On May 13, the U.S. Department of Agriculture’s Natural Resources Conservation Service (NRCS) extended the deadline for a grant to remove sediment lodged in Keys Canals by Hurricane Irma. The county now has through Aug. 18 to complete the sediment removal work.
“We got it in the nick of time,” said Monroe County’s Rhonda Haag, sustainability director, who said otherwise the work would have ended that day.
The grant covers 10 canals — three in Marathon, five on Big Pine Key, and two in Islamorada. Two of the Marathon canals have already been completed in the area of Tingler Island near Sombrero Beach. Work has begun in Islamorada on canals 148 and 157.
The sediment removal is a little more involved than clearing marine debris from canals. Greg Tolphin of Adventure Environmental in Tavernier is overseeing the work. It begins by installing a boom connected to a curtain that extends to the bottom of the canal to prevent turbidity from entering open waters.
“We have an excavator on a barge and the sediment goes into a dewatering box on the barge,” Tolpin said. “Then it’s transferred to another dewatering box on land before being trucked away.”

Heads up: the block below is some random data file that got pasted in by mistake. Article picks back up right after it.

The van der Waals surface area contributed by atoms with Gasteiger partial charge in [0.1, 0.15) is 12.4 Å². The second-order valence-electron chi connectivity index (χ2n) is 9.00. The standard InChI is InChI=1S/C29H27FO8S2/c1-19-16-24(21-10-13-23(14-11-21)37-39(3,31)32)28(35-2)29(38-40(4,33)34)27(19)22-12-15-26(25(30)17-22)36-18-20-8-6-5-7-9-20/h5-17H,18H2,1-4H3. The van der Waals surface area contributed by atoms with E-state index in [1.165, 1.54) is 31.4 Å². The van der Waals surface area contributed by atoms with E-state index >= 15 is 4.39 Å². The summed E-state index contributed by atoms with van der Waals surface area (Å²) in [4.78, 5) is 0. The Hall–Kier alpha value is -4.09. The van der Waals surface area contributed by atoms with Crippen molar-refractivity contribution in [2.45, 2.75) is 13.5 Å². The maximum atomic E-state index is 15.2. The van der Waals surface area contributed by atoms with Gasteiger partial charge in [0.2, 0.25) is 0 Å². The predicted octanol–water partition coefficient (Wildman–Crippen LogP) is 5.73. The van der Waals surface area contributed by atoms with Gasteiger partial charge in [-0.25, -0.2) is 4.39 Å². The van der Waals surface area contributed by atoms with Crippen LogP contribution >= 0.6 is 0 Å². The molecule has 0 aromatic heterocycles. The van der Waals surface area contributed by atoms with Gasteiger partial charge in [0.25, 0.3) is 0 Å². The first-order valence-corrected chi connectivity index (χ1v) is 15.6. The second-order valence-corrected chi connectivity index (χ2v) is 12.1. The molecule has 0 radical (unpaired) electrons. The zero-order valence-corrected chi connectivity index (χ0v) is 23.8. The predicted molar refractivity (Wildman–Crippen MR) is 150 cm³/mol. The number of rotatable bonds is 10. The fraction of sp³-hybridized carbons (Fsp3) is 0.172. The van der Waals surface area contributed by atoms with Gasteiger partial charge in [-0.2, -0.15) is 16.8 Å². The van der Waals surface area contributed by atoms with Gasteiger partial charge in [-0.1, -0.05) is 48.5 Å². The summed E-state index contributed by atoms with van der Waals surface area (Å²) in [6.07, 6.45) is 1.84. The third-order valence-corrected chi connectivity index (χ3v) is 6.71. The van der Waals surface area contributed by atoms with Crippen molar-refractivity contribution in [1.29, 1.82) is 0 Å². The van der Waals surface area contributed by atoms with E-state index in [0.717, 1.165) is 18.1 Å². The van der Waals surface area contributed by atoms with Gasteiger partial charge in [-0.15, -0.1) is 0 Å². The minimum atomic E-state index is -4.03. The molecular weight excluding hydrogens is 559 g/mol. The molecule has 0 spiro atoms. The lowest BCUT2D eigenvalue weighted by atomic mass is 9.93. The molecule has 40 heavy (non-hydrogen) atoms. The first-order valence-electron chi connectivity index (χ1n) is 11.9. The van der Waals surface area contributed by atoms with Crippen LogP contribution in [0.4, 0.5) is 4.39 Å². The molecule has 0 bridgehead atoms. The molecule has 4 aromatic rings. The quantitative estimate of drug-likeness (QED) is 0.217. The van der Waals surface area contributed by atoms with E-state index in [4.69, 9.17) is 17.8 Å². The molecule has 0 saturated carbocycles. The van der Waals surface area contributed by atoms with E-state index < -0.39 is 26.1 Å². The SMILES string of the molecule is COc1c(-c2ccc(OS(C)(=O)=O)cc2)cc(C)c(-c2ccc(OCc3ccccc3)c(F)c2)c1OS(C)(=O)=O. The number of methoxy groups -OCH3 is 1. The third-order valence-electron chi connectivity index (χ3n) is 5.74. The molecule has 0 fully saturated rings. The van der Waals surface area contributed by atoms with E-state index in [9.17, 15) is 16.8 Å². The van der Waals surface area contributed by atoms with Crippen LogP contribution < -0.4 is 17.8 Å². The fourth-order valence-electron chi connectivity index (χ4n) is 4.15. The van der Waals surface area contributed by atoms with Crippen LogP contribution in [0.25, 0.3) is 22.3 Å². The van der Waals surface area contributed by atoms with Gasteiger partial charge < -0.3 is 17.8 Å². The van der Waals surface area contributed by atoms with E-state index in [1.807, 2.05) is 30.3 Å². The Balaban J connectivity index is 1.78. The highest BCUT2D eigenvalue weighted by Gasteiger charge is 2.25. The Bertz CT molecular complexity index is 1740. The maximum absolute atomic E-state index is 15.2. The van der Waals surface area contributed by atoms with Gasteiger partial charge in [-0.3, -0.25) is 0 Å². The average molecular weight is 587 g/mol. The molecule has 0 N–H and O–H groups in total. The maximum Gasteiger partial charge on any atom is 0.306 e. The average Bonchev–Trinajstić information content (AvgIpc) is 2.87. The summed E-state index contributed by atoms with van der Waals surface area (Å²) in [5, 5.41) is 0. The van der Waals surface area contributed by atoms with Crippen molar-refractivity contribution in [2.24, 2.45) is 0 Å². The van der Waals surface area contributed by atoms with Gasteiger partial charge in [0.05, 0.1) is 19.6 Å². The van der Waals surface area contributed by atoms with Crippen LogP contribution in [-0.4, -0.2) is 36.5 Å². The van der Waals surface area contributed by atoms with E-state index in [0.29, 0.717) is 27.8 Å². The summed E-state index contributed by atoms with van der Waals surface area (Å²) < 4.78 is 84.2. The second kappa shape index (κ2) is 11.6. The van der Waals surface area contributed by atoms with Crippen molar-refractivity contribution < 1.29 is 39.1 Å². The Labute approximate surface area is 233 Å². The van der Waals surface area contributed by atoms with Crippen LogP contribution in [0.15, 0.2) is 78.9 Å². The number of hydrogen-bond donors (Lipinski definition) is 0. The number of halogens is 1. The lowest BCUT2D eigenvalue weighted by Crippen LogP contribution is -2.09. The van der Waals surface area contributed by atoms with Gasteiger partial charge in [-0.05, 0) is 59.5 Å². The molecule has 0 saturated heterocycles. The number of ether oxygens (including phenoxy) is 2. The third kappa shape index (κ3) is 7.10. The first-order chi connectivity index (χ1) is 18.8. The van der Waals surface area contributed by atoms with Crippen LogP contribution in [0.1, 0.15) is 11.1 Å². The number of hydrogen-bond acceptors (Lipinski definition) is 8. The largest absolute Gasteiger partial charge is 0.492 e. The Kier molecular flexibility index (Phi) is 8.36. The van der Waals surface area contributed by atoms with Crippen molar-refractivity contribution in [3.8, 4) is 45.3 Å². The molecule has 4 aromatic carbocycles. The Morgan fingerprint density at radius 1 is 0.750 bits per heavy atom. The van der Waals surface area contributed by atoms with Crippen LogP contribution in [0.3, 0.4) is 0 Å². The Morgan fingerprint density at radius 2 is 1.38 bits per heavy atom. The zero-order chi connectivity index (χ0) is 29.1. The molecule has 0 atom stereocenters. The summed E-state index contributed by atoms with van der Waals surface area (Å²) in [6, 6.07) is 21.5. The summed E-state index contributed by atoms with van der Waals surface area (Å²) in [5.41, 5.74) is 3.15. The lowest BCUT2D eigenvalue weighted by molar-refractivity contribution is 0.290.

All the sediment is analyzed. Tolpin said the two Marathon canals tested clean and the fill labeled for “reuse.”
The project is monitored by the Wood Environment to ensure all safety and environmental standards are met.
The sediment removal projects are just the tip of the iceberg when it comes to restoring canal water health in the Florida Keys. For example, the count is going back to the NRCS with a list of 244 more canals that were impacted by Hurricane Irma. Haag said the county has better documentation including sonar and underwater photos to submit. And, later this week, Haag will have the first meeting with state officials to begin work on restoring ALL the canals in the Florida Keys. Gov. Ron DeSantis announced the initiative during his visit to Marathon on April 17. The project is slated to span 10 years and the planning stages are being handled by the state Department of Economic Opportunity.
“This will be the third leg of the stool when it comes to Keys water quality,” Haag said. “The other two are stormwater and wastewater initiatives that are already complete.”
Haag also said the county has $100,000 in state Department of Environmental Protection grants to begin work on “plugged” canals. She said Islamorada and Marathon have been invited to submit proposals.
“There are 14 plugged canals in total,” she said.
• 100% initial marine debris clearing project (172 out of 172 canals)
• 20% complete with the approved sediment-removal canals (2 out of 10)
• 47% of budget spent ($21,500,000 of $45,821,212)